The following article is provided by Rolling Stone.
By PATRICK DOYLE
"I had to fall apart a bit," says Florence Welch of "How Big How Blue How Beautiful," the first Florence and the Machine album in four years. In the period leading up to the album, Welch, 28, endured a rough breakup with her boyfriend and was partying too much. Not only did Welch translate her hard times into her most emotionally intense album yet, she also quit drinking during the sessions. "I had quite a monkish existence," she says. "I cycled to the studio, cycled home, read, ate, went to bed. It was like convalescing. But it really was magic."
You played a killer set at Coachella, and also broke your foot. What happened?
Well, I told everyone in the crowd to take their clothes off. We'd been doing that at our shows, and my guitarist had been giving me shit for not taking off my clothes. So I was like, "Fuck it, I've got to do it!" and started taking off my shirt. Then I was like, "I've got to get down [into the crowd], with everyone else who's getting naked." I just did a particularly hard, fast jump offstage, and I was just like, "Fuck!" I managed to jump back on the stage, and that's where my security guard found me, collapsed behind a speaker in a bra.
A lot of the songs on the new album are about being in a relationship with someone who is driving you away.
I had to experience it. I wouldn't wish it on someone, but when you make something out of it, that's what it was all for, I guess. The songs become these talismans, little spells that you've written that are just for yourself. And you can carry them with you.
You took a year off before making the new record. What did you do?
It was supposed to be a really nice time. Instead I got involved in this really confusing thing. I was trying to figure out what would make me happy: Was it partying? Was it a relationship? The break meant I had to face a lot of my own demons.
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Was your drinking one of those demons you had to face?
Definitely. When you're on tour, it's catered for that. You can move on to the next city and the next hotel, and as long as the shows are good, it's fine. But you can't take that attitude into your own life. When you're trying to live and love in a non-scheduled situation, you're just like, "Oh, shit, I just keep fucking up. What am I doing?"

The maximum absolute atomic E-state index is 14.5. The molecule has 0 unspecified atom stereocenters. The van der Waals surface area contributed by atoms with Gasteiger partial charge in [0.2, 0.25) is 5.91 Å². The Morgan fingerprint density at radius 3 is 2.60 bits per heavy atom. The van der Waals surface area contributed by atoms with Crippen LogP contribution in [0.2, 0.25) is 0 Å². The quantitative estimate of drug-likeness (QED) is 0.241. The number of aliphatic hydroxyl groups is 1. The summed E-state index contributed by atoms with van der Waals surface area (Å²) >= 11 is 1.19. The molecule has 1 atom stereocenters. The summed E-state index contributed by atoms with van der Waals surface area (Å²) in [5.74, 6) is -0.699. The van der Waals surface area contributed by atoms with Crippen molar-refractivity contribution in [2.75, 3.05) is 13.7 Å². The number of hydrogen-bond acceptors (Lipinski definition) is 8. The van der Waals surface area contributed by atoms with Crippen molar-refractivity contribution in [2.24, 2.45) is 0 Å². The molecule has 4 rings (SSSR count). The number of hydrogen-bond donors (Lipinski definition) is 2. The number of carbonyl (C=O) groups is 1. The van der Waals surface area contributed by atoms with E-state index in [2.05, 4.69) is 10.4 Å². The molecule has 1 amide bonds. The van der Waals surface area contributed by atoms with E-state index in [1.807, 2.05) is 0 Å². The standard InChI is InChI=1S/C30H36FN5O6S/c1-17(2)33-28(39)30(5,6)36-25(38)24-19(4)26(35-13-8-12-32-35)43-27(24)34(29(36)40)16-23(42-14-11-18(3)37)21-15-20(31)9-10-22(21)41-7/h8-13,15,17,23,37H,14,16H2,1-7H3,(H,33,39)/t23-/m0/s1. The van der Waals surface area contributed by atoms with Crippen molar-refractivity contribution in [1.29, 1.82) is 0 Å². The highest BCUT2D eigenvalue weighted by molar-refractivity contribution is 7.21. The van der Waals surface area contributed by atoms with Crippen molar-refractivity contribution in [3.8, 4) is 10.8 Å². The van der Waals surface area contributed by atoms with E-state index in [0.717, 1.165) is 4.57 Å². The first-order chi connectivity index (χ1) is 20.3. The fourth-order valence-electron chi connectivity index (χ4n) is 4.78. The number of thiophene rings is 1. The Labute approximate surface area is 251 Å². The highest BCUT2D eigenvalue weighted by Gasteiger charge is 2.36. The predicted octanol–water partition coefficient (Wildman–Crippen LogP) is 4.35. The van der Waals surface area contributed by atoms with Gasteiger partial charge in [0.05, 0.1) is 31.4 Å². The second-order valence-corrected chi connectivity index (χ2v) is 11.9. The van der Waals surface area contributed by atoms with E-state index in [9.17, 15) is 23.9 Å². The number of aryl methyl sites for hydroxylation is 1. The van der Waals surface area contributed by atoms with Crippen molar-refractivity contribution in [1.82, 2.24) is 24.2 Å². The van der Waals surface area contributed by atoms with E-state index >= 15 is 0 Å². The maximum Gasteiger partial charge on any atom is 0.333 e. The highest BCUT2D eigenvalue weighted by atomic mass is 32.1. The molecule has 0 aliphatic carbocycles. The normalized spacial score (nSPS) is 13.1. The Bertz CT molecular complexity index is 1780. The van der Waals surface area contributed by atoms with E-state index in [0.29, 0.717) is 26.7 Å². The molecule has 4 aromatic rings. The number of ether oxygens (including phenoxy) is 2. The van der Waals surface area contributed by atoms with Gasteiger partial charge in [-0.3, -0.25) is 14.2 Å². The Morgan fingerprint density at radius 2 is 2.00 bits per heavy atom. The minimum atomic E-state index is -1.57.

What do you mean by "fucking up"?
Like ending up on "MTV News" drunk. There was a big party at my house one night. I got really drunk, and we moved to the tiki bar that's 'round the corner. I hadn't performed in ages, and there's a house band there playing, and my friends are tossing me shots, so I went up onstage. Two days later, I get a phone call from my manager. Someone had filmed me singing and screaming and taking shots. And it ended up on "MTV News." I was like, "Oh, shit."
You're known for your wild outfits. Is it hard to keep coming up with new ones?
Right now, it's been about simplifying. I think if you wear something, it kind of dictates how you perform. And so I think I wanted to make sure I felt as free as possible in the moment. I looked at Nick Cave, how he would just walk onstage in a suit. We've been looking at moving away from costumes. I like the idea of breaking down the boundaries between my real self and my stage self — to be as raw as possible.
You used to try to communicate with spirits when you were younger, right?
Well, I was always sneaking into graveyards when I was younger. There's something invigorating about being so close to death. And when I was 17, a little boy wandered out of the bushes at my grandmother's funeral. I was like, "I'm going to pretend that I'm a ghost." We had a matter-of-fact little chat before he walked back into the bushes. Then, I thought, "Shit, where did that boy come from? Maybe he was a ghost."
You performed at Neil Young's Bridge School Benefit last year. Did you get to meet Neil?
Yeah. He's got such incredible energy. He said that when he first heard my record, he thought that I was a man with a high voice [laughs]. He was like, "I live in the mountains. I don't know much media. I just thought you were a man called Florence. And I was like, 'Hey, that's pretty punk.' " I was like, "Thanks, Neil. Thank you so much."